Sanitation Value Chain
Online ISSN : 2432-5066
Print ISSN : 2432-5058
Handwashing Skills, Hand Bacteria Reduction, and Nutritional Status of Elementary School Children in an Urban Slum of Indonesia
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2019 Volume 3 Issue 1 Pages 13-23


Currently, Indonesia is a developing country with awareness and involvement in a community-based total sanitation program. One pillar of this program is handwashing practice as a prevention from an infectious disease, since many studies revealed a lack of handwashing behavior leads to bacterial contamination from hands. School children are the most vulnerable to bacterial contamination which can lead to nutritional problems. On the other hand, over population and poor-infrastructure also contribute to a lack of sanitation and personal hygiene, and these play important roles in child behavior. Therefore, this study aims to analyze handwashing skills among school children based on World Health Organization (WHO) guidelines regarding hand bacteria reduction and child nutritional status in an urban slum of Indonesia. We conducted a cross-sectional study on elementary school children in the urban slum of Bandung. Participants were the 6th grade children (11 to 14 years old). Forty-one children (24 boys and 17 girls) participated in this study. Our measures were: 1) handwashing skill observation using a checklist, 2) hand bacteria assessment before and after handwashing using a swab, and 3) child anthropometry (height and weight measurement). The association among handwashing skill, handwashing’s total time duration, and bacterial assessment were analyzed using Spearman’s rank correlation tests, comparison between hand bacteria before and after handwashing, and between handwashing skill and child nutritional status were studied using paired t-tests and t-test, respectively. Results showed that handwashing reduced the E. coli count by 0.70 log CFU/hand. Allocating time specifically to pouring water before lathering significantly lowered E. coli count after handwashing. Moreover, neglecting hand drying was identified as a potential factor that caused hand contamination and lowered child nutritional status.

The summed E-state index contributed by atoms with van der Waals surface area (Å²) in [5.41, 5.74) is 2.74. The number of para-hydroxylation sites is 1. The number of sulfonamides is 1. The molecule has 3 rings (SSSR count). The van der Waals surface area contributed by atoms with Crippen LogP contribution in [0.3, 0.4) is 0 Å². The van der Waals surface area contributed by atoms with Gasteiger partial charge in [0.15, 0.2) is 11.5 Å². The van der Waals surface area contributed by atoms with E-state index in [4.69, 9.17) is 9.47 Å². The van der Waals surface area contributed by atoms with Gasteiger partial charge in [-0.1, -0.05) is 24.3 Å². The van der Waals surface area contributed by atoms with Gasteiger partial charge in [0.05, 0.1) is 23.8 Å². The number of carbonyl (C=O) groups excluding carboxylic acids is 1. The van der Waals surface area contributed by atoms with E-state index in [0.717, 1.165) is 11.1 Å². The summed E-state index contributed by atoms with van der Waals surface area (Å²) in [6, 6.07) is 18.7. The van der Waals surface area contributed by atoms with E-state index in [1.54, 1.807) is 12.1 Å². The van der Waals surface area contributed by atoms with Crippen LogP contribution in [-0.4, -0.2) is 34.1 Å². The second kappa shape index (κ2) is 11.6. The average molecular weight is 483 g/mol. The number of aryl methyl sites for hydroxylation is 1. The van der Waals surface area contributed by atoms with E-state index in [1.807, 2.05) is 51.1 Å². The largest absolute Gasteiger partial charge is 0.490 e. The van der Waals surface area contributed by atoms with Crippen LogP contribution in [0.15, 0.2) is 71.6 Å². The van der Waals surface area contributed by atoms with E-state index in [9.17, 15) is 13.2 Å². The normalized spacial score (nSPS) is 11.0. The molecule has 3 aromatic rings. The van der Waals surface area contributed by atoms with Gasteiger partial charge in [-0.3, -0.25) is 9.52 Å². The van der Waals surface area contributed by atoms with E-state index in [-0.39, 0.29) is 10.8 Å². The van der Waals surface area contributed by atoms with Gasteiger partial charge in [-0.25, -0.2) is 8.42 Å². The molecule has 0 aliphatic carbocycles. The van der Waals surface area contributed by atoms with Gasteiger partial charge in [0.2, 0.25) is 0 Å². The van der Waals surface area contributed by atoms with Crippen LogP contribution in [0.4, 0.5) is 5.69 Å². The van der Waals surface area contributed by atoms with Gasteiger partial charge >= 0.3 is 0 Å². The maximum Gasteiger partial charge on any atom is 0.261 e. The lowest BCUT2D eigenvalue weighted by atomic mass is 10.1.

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© 2019 Research Institute for Humanity and Nature

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